• Date of Birth : 1865

    Special Features: Grade 2* listed ‘particularly important, of more than special interest’ Her generous acoustics with 34 stops and 2000 pipes are cathedral style of the mid 19th century, — a rarity to find in original form.

    Home: St John’s Hyde Park, London. East of the choir.

    Activity: a proud and impressive historical instrument, Betty’s powerful voice is the musical heart of the community. Singlehandedly she supplies the orchestral sounds under the outstanding musicians’ talented hands. Her renowned celestial sounds carry and cure the spirits of the congregation with its international following.

    Creator: William Hill & Sons

    Family History: William Hill entered the organ making company of his father-in-law Thomas Elliott in 1825. 1932, the same year they completed the organs of the York Minster and Birmingham Town Hall, he inherited the enterprise. Taking in his first son, he renamed it William Hill & Sons and kept honing skills and clientele.

  • ‘Hill […] in the 1850s adapted his style to take account of contemporary taste. Choruses were bolder, basses spoke their notes more promptly, big quint mixtures lent brilliance to the Full Organ; chorus reeds were full-toned and more regular than earlier examples; delicate solo registers proliferated. […] Soundboards were more spacious, winding more generous, and the structure of even quite modest instruments acquired a massiveness which was novel.’ Nicholas Thistlewaite, The Making of the Victorian Organ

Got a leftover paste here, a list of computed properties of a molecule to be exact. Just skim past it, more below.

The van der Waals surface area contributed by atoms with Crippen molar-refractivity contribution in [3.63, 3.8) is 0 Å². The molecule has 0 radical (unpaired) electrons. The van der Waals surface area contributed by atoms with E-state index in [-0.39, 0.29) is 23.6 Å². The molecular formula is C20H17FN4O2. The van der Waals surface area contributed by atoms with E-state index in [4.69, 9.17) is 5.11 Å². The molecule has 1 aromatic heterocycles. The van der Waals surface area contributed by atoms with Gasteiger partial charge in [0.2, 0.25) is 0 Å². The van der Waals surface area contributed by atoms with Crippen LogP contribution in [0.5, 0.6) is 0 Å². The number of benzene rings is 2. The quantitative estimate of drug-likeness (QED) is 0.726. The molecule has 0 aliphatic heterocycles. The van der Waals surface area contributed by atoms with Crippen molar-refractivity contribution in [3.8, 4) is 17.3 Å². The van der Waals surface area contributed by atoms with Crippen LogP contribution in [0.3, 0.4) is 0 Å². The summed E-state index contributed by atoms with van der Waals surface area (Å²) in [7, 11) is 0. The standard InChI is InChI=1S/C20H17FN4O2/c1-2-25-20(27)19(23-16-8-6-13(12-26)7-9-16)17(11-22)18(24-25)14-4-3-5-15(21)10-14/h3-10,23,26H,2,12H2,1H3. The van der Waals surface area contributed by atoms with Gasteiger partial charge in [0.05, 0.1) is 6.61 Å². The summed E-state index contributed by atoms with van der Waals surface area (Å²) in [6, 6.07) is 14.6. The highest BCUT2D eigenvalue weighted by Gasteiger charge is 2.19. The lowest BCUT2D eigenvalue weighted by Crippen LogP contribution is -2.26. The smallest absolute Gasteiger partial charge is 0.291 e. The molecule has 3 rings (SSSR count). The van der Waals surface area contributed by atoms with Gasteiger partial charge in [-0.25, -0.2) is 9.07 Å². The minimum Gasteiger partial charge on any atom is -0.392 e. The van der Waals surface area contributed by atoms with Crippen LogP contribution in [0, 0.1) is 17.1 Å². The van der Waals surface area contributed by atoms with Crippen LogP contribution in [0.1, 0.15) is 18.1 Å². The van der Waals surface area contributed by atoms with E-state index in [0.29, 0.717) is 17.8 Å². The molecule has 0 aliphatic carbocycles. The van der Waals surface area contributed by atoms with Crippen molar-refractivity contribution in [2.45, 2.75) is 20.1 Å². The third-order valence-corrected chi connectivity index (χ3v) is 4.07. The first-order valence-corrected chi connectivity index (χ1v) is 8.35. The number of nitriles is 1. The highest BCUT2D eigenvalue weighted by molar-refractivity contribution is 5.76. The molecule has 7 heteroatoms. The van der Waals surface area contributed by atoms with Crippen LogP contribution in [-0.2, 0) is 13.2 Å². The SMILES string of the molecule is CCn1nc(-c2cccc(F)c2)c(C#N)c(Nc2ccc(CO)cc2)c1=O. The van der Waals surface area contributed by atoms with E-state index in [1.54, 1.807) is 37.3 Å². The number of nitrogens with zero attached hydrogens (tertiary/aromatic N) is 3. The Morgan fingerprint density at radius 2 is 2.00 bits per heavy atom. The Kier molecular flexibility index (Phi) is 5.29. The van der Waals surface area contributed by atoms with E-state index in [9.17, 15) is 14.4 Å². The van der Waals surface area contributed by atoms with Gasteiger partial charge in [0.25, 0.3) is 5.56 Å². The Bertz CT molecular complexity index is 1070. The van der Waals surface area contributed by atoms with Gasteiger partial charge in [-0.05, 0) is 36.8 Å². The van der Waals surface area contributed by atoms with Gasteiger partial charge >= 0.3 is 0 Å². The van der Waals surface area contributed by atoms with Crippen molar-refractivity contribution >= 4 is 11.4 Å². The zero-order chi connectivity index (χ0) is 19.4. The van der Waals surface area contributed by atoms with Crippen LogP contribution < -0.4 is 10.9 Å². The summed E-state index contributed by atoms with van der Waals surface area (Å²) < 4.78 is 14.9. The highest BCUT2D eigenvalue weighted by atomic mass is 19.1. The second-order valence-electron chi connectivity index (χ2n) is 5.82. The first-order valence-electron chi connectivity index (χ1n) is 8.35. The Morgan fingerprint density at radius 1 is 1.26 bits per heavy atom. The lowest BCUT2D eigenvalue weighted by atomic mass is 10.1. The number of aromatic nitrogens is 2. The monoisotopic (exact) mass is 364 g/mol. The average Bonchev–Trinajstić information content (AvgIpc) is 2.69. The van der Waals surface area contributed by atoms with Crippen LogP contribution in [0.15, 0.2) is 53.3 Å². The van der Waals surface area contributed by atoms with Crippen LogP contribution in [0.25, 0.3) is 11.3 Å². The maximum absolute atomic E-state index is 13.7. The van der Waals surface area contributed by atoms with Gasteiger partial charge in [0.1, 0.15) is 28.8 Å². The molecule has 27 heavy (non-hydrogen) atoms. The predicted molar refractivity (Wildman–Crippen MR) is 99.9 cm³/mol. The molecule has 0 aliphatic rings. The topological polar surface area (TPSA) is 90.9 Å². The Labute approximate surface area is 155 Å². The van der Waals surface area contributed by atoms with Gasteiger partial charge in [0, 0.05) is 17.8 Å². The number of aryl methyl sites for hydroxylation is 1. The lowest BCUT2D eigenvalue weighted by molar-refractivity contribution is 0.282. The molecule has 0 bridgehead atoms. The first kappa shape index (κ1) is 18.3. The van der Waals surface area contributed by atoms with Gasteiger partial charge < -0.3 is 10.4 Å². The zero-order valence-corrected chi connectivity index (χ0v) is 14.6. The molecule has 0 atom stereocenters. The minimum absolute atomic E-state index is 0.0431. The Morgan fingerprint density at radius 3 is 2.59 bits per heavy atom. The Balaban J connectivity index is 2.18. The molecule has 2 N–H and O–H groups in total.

The 1860s saw the height of Hill & Son’s fame, making organs for clients as far afield as St Andrews Cathedral, Sydney (1866). Betty, installed a year prior, is one of the finest surviving examples of their work.

    Personal history: in 1925 a pneumatic mechanism was inserted; good fortune means the chirurgical intervention was less invasive than could have been, making it possible to propose restoring the organ to its original fine – mechanical – qualities.

    Health: approaching her 150 year celebrations, Betty is in desperate need of repair. ‘The wind-chests are beset by runnings, leakage of air, and the functioning of the pneumatic key action is erratic.
  • The reservoirs and their leatherwork are in a decayed state, and the actions require re-leathering…’ Reads the tuner’s book, but adds a more upbeat ‘The original mechanical stop-action is in relatively good shape. The pipe-work is in fair condition, but dirty and with rusted tuning slides.’

    Doctor’s Advice: A serious operation is needed urgently to restore Betty to her former glory. Under expert hands she can be revitalized, her original mechanics reinstated. This would suffice to let her outstanding qualities shine for another 150 years, right through the 2100s. Situated at Hyde Park / Marble Arch right in the heart of London, she thus can continue to celebrate the finest music with clarity and momentum rare in Great Britain.

    St John’s Hyde Park’s long established relations with the Royal Academy, the Royal College of Music amongst others will ensure Betty will be able play a major role in Britain’s cultural, musical agenda for centuries to come.

    St John's Hyde Park
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